A trip to the local ice cream parlor was always a special treat when I was growing up, but I was always faced with the dilemma of which flavor to choose. At JANN'S Sweet Shop in Pennington, New Jersey, (named for its owners: Jen, Amy, Norman, Norman, and Sue,) containers of homemade ice cream were swirled with everything from raspberries to rum-raisin. At "The Dock" in Sunapee, New Hampshire, aptly named due to its proximity to, you guessed it, a boat dock on Lake Sunapee, a dozen little windows displayed different colors of jimmies for coating your soft serve cone. Even now, when I stop by Golden Spoon for frozen yogurt, there are more than 10 tempting options for me consider.
Never really the type of girl to stick with just one flavor, I always try to look for ways to fit as many as I can into one serving. At JANN'S, this meant choosing the Neopolitan, thus getting three flavors for the price of one. My strategy at The Dock was to ask that my cone be coated on one side with pink jimmies and on the other side with purple, or whatever my favorite color combo was during that particular summer. Just yesterday, the incredibly tolerant teen behind the counter at Golden Spoon obliged me by squeezing Peanut Butter, Fudgesicle, Cake Batter, and Vanilla Malt neatly into a quart container (yes, I tipped him.) Even at restaurants, I'm often drawn to dishes described with words like "trio" or "sampler," so I'm not forced to settle on just one item.
Marble cake is perfect for someone like me, who, when faced with the option of chocolate or vanilla, says "both please." It's the cake equivalent of a soft serve swirl, and its presentation, with the drastic color contrast, is so much prettier than the monochromatic variety. This pound cake recipe pairs a bittersweet chocolate cake with a lighter vanilla flavor. This cake is not as dense as some more traditional pound cakes (which are made with just flour, eggs, butter, and sugar,) but it is still very rich, especially when coated with the decadent chocolate glaze. Top a slice with some fresh strawberries and vanilla ice cream, or Neopolitan if you can't settle on one flavor. Here are my tips for this swirled sweet treat:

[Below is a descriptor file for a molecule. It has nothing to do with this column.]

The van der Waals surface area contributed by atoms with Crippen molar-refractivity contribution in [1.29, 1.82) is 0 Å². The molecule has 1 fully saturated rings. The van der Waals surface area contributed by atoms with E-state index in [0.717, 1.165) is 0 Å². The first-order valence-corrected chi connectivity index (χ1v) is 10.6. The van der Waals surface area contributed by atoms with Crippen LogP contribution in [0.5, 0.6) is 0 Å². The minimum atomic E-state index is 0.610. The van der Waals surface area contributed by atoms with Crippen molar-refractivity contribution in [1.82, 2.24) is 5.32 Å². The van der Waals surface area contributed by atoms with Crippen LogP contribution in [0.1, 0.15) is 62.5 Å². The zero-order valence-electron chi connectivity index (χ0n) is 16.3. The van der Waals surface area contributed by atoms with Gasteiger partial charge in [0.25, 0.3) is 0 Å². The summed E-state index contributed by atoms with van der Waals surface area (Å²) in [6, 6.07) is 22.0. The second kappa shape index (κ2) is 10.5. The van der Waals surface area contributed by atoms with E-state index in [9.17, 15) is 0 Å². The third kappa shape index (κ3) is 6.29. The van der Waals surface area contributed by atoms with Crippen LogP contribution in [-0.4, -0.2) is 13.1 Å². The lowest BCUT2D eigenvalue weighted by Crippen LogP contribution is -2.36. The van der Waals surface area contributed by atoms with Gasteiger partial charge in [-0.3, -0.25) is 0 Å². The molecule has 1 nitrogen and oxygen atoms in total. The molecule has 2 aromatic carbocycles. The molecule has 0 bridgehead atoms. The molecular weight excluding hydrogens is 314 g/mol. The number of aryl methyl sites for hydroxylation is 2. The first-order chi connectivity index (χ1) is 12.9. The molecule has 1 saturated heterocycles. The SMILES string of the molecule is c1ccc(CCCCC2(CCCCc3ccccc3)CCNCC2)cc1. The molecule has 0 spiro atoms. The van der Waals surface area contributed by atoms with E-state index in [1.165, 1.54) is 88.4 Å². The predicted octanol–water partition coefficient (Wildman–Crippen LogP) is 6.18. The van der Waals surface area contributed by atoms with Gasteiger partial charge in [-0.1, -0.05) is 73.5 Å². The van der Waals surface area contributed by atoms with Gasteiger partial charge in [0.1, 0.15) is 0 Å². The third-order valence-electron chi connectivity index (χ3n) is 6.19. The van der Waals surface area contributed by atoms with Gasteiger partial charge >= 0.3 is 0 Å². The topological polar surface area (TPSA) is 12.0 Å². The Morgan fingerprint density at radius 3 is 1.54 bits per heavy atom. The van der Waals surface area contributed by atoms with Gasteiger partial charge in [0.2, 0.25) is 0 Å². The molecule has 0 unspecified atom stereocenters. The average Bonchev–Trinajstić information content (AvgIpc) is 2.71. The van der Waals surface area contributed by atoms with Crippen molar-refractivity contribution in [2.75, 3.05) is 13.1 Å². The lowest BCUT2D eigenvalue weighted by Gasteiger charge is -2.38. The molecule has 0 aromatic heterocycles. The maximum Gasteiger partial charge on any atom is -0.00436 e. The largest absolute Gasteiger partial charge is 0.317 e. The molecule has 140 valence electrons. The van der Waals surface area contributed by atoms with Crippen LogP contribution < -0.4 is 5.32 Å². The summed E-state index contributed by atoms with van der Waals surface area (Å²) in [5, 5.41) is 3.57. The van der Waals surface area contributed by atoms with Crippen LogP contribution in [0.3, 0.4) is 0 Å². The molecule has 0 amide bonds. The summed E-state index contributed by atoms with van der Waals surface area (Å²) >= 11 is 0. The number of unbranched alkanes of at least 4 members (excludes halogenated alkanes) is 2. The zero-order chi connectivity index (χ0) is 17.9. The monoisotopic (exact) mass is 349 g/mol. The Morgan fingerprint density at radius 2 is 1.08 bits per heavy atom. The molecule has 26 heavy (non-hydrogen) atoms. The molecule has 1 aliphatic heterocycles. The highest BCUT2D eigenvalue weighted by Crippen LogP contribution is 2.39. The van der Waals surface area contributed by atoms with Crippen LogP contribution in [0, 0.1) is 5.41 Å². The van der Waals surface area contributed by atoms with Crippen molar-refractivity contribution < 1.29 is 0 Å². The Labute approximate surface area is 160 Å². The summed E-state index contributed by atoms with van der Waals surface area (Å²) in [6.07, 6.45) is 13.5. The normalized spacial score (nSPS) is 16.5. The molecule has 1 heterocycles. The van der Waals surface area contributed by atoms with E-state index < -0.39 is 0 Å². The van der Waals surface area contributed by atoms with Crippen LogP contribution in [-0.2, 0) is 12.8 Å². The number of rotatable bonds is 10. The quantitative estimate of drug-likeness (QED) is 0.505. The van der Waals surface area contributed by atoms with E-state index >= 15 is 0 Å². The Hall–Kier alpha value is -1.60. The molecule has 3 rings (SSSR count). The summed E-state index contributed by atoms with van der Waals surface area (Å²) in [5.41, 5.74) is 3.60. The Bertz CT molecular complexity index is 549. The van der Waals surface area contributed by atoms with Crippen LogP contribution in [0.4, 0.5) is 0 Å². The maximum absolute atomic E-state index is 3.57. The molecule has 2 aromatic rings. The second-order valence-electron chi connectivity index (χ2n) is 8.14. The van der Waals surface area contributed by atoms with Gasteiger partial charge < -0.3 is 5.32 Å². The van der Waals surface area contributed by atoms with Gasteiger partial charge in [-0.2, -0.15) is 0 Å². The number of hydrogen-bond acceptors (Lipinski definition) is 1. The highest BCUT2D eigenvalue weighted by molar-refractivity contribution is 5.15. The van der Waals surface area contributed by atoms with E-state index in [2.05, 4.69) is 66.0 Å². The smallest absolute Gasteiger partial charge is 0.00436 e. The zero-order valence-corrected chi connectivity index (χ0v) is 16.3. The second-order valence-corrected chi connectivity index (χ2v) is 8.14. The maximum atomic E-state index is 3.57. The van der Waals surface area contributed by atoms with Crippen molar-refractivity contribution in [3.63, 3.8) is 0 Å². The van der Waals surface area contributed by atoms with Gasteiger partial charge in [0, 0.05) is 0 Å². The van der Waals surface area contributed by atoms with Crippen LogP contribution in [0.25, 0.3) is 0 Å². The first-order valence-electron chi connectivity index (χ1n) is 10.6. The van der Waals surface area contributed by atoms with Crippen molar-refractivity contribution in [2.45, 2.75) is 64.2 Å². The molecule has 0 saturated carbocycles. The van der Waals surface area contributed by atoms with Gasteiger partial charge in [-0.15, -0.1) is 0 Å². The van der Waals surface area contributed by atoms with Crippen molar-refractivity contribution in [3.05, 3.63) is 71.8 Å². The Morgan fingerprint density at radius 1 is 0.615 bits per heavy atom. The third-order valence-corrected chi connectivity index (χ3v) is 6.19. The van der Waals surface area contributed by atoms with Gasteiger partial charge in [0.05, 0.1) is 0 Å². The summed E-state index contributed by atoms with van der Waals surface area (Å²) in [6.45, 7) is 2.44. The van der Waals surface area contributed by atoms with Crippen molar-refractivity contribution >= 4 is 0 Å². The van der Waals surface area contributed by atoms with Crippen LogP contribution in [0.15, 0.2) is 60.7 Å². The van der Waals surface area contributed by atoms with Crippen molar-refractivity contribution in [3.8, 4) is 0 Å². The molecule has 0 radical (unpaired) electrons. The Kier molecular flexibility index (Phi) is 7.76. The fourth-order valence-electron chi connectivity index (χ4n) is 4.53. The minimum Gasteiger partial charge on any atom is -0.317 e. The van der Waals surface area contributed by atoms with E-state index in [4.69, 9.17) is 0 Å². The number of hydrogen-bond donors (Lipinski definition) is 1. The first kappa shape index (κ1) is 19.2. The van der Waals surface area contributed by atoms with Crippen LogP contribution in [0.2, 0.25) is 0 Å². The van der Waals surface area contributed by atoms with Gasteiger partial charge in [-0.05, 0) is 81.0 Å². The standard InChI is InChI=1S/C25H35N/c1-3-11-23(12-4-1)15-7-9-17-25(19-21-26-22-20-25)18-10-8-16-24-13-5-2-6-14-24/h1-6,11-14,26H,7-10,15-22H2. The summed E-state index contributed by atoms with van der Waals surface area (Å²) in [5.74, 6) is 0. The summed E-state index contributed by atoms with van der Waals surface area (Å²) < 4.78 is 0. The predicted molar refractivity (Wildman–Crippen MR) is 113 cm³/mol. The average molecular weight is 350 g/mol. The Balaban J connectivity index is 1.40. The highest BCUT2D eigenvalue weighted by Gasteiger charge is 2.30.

- If you prefer a white chocolate glaze, then just substitute a good quality white chocolate for the bittersweet chocolate.
- Room temperature eggs work better as far as adding volume to the recipe. To bring eggs to room temperature quickly, simply submerge them in warm water for a few minutes.
- Be careful not to overswirl the chocolate and vanilla batters when you are running a knife through the two; the marbling won't turn out as nicely if you overdo it!
- After baking, the cake can be kept at room temperature, in an air--tight container, for up to three days.
- Try adapting this recipe to smaller sized loaf pans or even cupcake sized pound cakes.
Bittersweet Chocolate-Glazed Marble Pound Cake
Makes one 9X5-inch loaf
1 3/4 cups cake flour
2 teaspoons baking powder
1/2 teaspoon salt
1/2 cup butter, softened
1 cup sugar
1 teaspoon vanilla extract
2/3 cup buttermilk
5 tablespoons unsweetened cocoa powder
6 tablespoons boiling water
For bittersweet chocolate glaze
3/4 cup confectioners' sugar, sifted
2 tablespoons half-and-half, cream, or whole milk
2 1/2 ounces bittersweet chocolate, melted and cooled
In the bowl of an electric mixer fitted with the paddle attachment, beat the butter and sugar until they are light and fluffy, 5 minutes. Add the eggs, one at a time, beating well after each addition and scraping down the sides of the bowl as necessary. Mix in the vanilla. Add the flour mixture in two batches, alternating with the buttermilk and beginning and ending with the flour. Mix until well incorporated and then set aside one-third of the batter in a small bowl.
In a bowl or measuring cup, mix together the cocoa and the boiling water with a rubber spatula until smooth. Add the cocoa mixture to the reserved cake batter; stir until well combined.
Spoon the batters into the prepared pan in two layers, alternating spoonfuls of vanilla and chocolate to simulate a checkerboard. To create marbling, run a knife through the batters in a swirling motion. Bake for 40-50 minutes or until a toothpick inserted into the center emerges clean. Cool the cake in the pan for 10 minutes and then turn out onto a rack to cool completely.
Prepare the glaze: In a small bowl, whisk together the confectioners' sugar and the half-and half. Add the melted chocolate and whisk until the glaze is smooth. If it is too thin, add more sugar, 1 tablespoon at a time. If it is too thick, add more half-and-half, 1 teaspoon at a time.
Pour the glaze over the cake, letting it drip down the sides. Let set for 30 minutes and then serve.